Soybeans: Facts and Figures

Posted February 15th, 2012 at 10:05 pm (UTC-5)
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China is expected to sign deals to buy 12 million metric tons of soybeans during Vice President Xi Jinping’s visit this week.

What they are:

*An edible bean high in protein cultivated in China as many as 3000 years ago. The bean has been used in a number of traditional Asian foods, including soy sauce, tofu and edamame.

Where they grow:

*Nearly 260 million metric tons of soybeans were produced worldwide in 2010. The U.S. grew the largest percentage — more than a third — followed by Brazil and Argentina.

What they are used for:

*Besides the traditional Asian foods, soybeans today are processed into a variety of products:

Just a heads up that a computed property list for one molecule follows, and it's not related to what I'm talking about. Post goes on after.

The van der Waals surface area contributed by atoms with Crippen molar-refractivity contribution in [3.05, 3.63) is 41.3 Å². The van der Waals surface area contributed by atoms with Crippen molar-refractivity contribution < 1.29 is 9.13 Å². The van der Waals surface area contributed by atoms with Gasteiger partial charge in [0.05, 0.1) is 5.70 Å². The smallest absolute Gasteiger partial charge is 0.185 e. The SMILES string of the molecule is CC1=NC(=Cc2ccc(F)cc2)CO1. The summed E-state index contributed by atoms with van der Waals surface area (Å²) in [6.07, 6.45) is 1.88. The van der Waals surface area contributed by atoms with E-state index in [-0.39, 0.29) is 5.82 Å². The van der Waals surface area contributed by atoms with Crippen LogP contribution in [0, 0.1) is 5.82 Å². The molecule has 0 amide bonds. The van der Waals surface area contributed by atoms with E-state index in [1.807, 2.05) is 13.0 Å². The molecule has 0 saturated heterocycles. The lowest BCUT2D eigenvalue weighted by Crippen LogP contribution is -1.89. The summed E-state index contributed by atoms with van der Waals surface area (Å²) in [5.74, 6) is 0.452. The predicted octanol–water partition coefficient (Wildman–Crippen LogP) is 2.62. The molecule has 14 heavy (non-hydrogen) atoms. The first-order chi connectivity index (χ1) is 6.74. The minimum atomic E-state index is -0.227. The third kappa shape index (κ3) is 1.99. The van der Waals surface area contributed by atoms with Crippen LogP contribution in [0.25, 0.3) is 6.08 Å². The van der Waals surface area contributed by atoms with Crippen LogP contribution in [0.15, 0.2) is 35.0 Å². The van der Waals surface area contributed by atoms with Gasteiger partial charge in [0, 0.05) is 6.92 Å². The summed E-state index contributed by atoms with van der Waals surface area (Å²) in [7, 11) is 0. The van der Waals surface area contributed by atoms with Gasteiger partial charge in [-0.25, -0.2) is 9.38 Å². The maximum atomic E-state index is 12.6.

— Soybean oil: soybeans are about 18% oil, which can be extracted and is used in margarine, mayonnaise, in cooking, and to pack canned food, like tuna.

— Soybean meal: the high-protein meal left over after the oil is extracted is a major component of livestock feed.

— Biodeisel: remove the glycerine from soybean oil and what remains is soy biodeisel, which can be used as an energy source.

— Soymilk: a beverage made by straining out liquid after soybeans are soaked and ground up in water.

* Soybeans also can be used to make:

— Wax (used in crayons and candles)

— Inks

— Asphalt

— Lotion

Where do they go:

* China is the world’s largest importer of soybeans, accounting for nearly 60% of the soybeans sold worldwide.

* The European Union is the second largest importer of soybeans and the world’s largest importer of soybean meal.

* India also is a growing consumer of soybeans, which are a cheap source of protein for its surging population. But the government limits imports of soybean products, in preference to domestic suppliers.

* The U.S. is the world’s largest soybean exporter, but also is a large soybean consumer.